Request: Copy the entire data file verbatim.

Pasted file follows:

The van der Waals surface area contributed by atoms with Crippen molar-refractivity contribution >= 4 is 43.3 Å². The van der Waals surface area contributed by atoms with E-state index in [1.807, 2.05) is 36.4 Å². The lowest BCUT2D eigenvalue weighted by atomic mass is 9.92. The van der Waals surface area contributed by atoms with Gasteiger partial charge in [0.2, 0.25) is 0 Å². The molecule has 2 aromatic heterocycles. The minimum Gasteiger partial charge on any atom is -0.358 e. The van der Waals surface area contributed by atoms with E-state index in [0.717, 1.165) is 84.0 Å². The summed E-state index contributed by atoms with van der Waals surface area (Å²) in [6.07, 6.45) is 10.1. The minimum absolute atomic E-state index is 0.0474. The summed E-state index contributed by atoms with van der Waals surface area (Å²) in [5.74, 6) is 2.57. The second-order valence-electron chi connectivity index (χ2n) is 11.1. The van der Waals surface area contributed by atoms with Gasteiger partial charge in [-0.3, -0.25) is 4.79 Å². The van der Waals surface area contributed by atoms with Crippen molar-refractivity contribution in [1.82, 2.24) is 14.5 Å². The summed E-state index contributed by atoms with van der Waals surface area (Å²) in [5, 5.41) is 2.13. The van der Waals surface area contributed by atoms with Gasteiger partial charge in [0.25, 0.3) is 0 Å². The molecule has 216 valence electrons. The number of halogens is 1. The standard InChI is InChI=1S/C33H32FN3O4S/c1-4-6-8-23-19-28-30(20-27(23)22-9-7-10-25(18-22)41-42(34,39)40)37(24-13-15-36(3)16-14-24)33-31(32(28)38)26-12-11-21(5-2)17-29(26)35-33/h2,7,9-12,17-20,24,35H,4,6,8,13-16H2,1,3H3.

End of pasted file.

The van der Waals surface area contributed by atoms with Crippen molar-refractivity contribution >= 4 is 43.3 Å². The van der Waals surface area contributed by atoms with E-state index in [1.807, 2.05) is 36.4 Å². The lowest BCUT2D eigenvalue weighted by atomic mass is 9.92. The van der Waals surface area contributed by atoms with Gasteiger partial charge in [0.2, 0.25) is 0 Å². The molecule has 2 aromatic heterocycles. The minimum Gasteiger partial charge on any atom is -0.358 e. The van der Waals surface area contributed by atoms with E-state index in [0.717, 1.165) is 84.0 Å². The summed E-state index contributed by atoms with van der Waals surface area (Å²) in [6.07, 6.45) is 10.1. The minimum absolute atomic E-state index is 0.0474. The summed E-state index contributed by atoms with van der Waals surface area (Å²) in [5.74, 6) is 2.57. The second-order valence-electron chi connectivity index (χ2n) is 11.1. The van der Waals surface area contributed by atoms with Gasteiger partial charge in [-0.3, -0.25) is 4.79 Å². The van der Waals surface area contributed by atoms with Crippen molar-refractivity contribution in [1.82, 2.24) is 14.5 Å². The summed E-state index contributed by atoms with van der Waals surface area (Å²) in [5, 5.41) is 2.13. The van der Waals surface area contributed by atoms with Gasteiger partial charge in [0.25, 0.3) is 0 Å². The molecule has 216 valence electrons. The number of halogens is 1. The standard InChI is InChI=1S/C33H32FN3O4S/c1-4-6-8-23-19-28-30(20-27(23)22-9-7-10-25(18-22)41-42(34,39)40)37(24-13-15-36(3)16-14-24)33-31(32(28)38)26-12-11-21(5-2)17-29(26)35-33/h2,7,9-12,17-20,24,35H,4,6,8,13-16H2,1,3H3.